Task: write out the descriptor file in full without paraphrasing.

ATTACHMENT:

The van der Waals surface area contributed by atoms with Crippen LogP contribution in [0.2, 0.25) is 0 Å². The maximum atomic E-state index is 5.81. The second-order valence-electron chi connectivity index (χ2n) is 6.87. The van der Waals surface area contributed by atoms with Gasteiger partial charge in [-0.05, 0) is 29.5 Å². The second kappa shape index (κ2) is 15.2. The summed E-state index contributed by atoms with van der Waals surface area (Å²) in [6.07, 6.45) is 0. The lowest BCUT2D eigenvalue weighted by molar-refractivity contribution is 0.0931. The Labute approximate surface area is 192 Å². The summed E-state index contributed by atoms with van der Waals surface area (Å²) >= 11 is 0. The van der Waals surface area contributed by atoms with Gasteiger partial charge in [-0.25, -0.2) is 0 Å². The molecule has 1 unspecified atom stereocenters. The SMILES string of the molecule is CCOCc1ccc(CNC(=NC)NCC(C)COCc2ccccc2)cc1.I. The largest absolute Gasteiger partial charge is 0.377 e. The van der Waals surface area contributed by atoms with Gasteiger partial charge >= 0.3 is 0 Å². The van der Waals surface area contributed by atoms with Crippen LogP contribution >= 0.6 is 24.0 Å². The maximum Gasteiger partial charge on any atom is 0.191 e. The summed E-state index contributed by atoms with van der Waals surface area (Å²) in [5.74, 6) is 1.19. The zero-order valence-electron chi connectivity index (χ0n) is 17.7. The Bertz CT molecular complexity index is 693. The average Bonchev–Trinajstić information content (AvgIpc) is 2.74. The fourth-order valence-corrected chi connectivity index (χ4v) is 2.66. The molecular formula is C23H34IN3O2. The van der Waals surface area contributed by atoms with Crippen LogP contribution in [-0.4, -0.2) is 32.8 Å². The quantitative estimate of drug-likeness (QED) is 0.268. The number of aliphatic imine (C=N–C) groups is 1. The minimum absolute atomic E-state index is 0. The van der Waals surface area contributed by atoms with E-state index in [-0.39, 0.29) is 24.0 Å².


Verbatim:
The van der Waals surface area contributed by atoms with Crippen LogP contribution in [0.2, 0.25) is 0 Å². The maximum atomic E-state index is 5.81. The second-order valence-electron chi connectivity index (χ2n) is 6.87. The van der Waals surface area contributed by atoms with Gasteiger partial charge in [-0.05, 0) is 29.5 Å². The second kappa shape index (κ2) is 15.2. The summed E-state index contributed by atoms with van der Waals surface area (Å²) in [6.07, 6.45) is 0. The lowest BCUT2D eigenvalue weighted by molar-refractivity contribution is 0.0931. The Labute approximate surface area is 192 Å². The summed E-state index contributed by atoms with van der Waals surface area (Å²) >= 11 is 0. The van der Waals surface area contributed by atoms with Gasteiger partial charge in [-0.25, -0.2) is 0 Å². The molecule has 1 unspecified atom stereocenters. The SMILES string of the molecule is CCOCc1ccc(CNC(=NC)NCC(C)COCc2ccccc2)cc1.I. The largest absolute Gasteiger partial charge is 0.377 e. The van der Waals surface area contributed by atoms with Gasteiger partial charge >= 0.3 is 0 Å². The van der Waals surface area contributed by atoms with Crippen LogP contribution >= 0.6 is 24.0 Å². The maximum Gasteiger partial charge on any atom is 0.191 e. The summed E-state index contributed by atoms with van der Waals surface area (Å²) in [5.74, 6) is 1.19. The zero-order valence-electron chi connectivity index (χ0n) is 17.7. The Bertz CT molecular complexity index is 693. The average Bonchev–Trinajstić information content (AvgIpc) is 2.74. The fourth-order valence-corrected chi connectivity index (χ4v) is 2.66. The molecular formula is C23H34IN3O2. The van der Waals surface area contributed by atoms with Crippen LogP contribution in [-0.4, -0.2) is 32.8 Å². The quantitative estimate of drug-likeness (QED) is 0.268. The number of aliphatic imine (C=N–C) groups is 1. The minimum absolute atomic E-state index is 0. The van der Waals surface area contributed by atoms with E-state index in [-0.39, 0.29) is 24.0 Å².